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Home Breaking Staying Accident-Free on the Road: How to Drive Safely if You Wear Glasses

Staying Accident-Free on the Road: How to Drive Safely if You Wear Glasses

From helping you recognise objects nearby and at a distance to enabling you to differentiate between colours and traffic signals, eyesight is clearly crucial to driving. However, the “Is Your Vision Roadworthy?” campaign, led by motoring and eye care organisations in the UK, found that a majority of drivers fail to meet the basic eyesight standard for driving. Specifically, 85% of UK drivers failed the roadside vision screening due to an undiagnosed or untreated vision condition.

Using the prescribed eyewear, such as eyeglasses, can help reduce the risk of accidents and maintain overall road safety. Drivers who wear eyeglasses can hence adopt the following tips to address vision problems and meet the minimum eyesight standards to be behind the wheel.

Book an eye test

Even if you already wear glasses, your vision is subject to refractive changes that may require an updated prescription. Otherwise, glasses that don’t match your current visual acuity can distract you from the road and even cause headaches and eye strain while driving. 

An eye test from a qualified optometrist can help ensure that your eyesight still meets the driving eyesight rules in place, such as visual acuity of at least decimal 0.5. Routine examinations every one or two years also help with early detection and prevention of other eye conditions like cataracts and glaucoma, which can impair your driving and overall vision health.

Invest in prescription sunglasses

Although glasses aid in vision correction, they can still limit your field of view if you’re driving under the bright sunlight or the harsh glare of reflective surfaces. You may consider getting prescription sunglasses for both glare reduction and vision clarity. However, certain tinted lenses may restrict visibility and result in penalties and fines of up to £5,000.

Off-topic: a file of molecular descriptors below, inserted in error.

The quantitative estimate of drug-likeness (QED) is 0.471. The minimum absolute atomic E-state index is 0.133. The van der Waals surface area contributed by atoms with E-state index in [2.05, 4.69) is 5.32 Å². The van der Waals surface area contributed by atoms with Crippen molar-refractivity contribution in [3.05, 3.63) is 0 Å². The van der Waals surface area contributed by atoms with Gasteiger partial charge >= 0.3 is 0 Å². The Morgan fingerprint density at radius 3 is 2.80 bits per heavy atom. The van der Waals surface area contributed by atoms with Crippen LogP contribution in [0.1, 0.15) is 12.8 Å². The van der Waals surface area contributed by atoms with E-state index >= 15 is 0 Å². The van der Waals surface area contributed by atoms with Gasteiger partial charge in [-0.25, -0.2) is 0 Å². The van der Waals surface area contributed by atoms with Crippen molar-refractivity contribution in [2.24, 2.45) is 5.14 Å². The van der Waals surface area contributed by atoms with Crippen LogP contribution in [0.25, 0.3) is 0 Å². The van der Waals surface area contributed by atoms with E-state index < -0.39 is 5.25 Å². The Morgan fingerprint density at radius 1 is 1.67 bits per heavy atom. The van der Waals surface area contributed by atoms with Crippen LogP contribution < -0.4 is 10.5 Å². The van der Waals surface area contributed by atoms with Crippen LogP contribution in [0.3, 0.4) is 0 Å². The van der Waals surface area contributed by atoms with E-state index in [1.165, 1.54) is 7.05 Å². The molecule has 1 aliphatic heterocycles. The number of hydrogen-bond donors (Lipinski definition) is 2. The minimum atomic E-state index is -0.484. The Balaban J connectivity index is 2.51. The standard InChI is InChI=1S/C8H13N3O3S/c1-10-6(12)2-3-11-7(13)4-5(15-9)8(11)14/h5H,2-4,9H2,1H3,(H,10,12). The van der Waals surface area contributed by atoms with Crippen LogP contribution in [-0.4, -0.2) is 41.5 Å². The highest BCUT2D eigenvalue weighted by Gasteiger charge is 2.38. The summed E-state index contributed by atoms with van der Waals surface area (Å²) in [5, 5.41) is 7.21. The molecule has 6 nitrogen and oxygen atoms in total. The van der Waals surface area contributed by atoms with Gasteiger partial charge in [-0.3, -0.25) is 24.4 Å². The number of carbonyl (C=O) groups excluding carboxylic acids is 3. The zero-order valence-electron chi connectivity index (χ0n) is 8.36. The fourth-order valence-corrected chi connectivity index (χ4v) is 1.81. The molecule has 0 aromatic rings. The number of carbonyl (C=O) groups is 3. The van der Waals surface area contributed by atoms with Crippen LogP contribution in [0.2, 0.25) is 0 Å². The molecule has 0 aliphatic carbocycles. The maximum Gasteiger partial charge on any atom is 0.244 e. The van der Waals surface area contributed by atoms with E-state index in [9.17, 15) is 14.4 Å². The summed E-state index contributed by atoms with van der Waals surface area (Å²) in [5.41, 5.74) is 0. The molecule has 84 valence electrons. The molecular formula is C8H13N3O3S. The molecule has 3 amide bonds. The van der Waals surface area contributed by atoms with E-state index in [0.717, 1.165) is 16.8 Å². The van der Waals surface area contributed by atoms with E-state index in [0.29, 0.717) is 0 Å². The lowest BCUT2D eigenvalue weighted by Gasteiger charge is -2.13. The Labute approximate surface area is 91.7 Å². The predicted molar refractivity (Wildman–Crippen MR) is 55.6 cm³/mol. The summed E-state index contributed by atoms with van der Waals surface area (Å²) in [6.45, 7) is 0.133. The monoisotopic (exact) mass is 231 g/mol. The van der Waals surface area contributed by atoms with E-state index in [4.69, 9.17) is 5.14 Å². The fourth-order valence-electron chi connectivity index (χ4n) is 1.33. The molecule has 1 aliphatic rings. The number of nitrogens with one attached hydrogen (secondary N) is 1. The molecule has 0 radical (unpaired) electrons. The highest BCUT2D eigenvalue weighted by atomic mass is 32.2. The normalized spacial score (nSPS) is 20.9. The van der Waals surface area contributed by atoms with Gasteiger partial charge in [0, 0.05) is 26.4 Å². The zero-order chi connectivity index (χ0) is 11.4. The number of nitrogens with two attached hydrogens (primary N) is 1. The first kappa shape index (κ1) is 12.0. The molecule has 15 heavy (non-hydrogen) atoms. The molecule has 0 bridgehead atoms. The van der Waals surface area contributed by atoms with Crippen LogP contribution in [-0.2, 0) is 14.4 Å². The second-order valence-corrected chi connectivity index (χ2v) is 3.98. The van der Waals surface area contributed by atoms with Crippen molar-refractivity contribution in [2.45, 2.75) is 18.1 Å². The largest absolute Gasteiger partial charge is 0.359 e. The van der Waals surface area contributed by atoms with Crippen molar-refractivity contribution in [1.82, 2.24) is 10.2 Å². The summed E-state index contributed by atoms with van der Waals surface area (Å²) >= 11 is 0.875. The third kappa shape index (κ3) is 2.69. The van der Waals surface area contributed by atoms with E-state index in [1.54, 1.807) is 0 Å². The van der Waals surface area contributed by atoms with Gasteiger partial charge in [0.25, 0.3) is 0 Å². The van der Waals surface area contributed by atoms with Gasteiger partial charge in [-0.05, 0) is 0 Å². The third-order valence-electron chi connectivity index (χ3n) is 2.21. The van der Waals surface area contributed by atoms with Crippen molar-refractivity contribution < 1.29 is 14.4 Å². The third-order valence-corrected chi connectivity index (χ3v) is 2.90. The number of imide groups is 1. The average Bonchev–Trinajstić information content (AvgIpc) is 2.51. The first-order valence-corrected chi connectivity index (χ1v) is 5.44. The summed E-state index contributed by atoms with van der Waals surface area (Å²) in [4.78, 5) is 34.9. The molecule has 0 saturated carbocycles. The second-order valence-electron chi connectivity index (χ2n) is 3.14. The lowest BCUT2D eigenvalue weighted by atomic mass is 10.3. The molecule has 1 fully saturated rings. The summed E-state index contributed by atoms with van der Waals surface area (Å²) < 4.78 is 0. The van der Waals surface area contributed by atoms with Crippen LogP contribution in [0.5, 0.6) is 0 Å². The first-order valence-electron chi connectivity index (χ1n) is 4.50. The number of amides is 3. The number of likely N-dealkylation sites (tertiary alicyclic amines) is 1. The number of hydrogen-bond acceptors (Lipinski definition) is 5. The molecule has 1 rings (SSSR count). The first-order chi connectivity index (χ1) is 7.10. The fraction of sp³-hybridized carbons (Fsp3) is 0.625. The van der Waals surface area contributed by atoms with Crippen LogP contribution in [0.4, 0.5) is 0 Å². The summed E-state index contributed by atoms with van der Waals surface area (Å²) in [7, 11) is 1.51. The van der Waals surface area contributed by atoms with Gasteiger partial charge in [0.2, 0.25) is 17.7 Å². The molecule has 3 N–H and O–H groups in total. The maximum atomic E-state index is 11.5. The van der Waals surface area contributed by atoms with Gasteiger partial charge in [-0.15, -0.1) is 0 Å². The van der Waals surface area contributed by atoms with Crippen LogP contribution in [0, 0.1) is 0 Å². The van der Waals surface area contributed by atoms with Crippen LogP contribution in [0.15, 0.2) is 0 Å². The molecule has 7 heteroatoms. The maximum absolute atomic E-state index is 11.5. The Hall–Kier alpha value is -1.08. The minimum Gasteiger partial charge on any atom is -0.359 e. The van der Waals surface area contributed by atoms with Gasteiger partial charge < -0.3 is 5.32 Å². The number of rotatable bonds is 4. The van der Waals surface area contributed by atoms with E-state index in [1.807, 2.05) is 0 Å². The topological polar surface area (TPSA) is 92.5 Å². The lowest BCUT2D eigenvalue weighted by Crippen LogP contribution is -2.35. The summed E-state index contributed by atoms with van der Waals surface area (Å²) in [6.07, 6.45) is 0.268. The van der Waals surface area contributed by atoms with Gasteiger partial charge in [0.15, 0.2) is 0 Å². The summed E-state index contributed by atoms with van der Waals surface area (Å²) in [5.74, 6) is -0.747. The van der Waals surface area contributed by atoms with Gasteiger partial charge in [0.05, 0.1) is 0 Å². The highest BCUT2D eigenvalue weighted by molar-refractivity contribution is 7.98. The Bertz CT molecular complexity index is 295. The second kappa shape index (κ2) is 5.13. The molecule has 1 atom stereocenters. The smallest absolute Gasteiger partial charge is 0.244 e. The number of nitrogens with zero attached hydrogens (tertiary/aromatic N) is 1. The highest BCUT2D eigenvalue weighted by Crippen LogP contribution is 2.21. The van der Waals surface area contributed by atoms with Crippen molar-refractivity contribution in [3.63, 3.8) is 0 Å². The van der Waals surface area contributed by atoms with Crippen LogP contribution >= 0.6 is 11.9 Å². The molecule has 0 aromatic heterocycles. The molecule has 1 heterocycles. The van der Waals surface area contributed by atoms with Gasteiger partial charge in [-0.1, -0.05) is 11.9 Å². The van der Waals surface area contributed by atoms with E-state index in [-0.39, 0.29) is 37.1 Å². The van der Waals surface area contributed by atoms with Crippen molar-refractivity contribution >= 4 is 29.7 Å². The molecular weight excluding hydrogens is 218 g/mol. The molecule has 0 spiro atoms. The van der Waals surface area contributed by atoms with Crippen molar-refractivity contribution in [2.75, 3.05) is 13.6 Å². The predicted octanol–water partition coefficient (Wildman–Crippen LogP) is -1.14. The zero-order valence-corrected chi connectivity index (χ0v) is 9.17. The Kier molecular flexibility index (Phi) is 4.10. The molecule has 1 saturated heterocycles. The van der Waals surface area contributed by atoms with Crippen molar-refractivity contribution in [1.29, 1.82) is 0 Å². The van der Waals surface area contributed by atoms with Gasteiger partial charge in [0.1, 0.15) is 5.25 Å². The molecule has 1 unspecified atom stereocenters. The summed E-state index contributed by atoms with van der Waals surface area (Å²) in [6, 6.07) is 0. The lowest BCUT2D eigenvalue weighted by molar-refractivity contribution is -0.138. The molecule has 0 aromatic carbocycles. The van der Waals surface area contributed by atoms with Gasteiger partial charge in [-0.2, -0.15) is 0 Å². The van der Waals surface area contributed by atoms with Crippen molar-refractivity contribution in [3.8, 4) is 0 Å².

Fortunately, the range of prescription sunglasses by the eyewear brand Ray-Ban can be customised to fit both your vision and road safety needs. Besides various frames like Wayfarer and Aviator to maximise coverage and protection, you can choose polarised lenses in recommended tints like grey and brown, as these block glare without distorting your colour perception.

Keep your eyewear clean 

Whether you wear prescription glasses or sunglasses, it is essential to keep them well-maintained by regularly cleaning the frames and lenses. Dirt, dust, and other debris can scratch the surface of the lenses, thereby compromising visual clarity and depth perception.

Aside from using a clean cloth to wipe off any potential visual obstruction, there are also special lens coatings that help minimise the build-up of dirt and contaminants on your lenses. Zeiss Vision Care launched the Zeiss DuraVision AntiVirus Platinum UV lens coating, which is not only anti-reflective but also has antiviral and antibacterial properties to improve overall lens care and hygiene.

Avoid driving in low light conditions

Lastly, having poor eyesight means you must be more mindful of driving conditions. Despite already using your prescribed eyewear, it’s best to reduce the risk of crashes and road accidents by avoiding low light conditions that further impair visual aspects like depth perception, colour perception, and peripheral vision. 

This means not only limiting nighttime driving but also steering clear of weather elements like fog, snow, sleet, and rain. If you still have to drive in said conditions, just make sure you’re familiar with the routes beforehand so you can better focus on the traffic and potential hazards ahead of you.

Overall, having to wear eyeglasses for vision correction doesn’t mean you have to sacrifice driving. However, you have to take the extra steps mentioned above to prioritise optimal vision health and road safety at all times.

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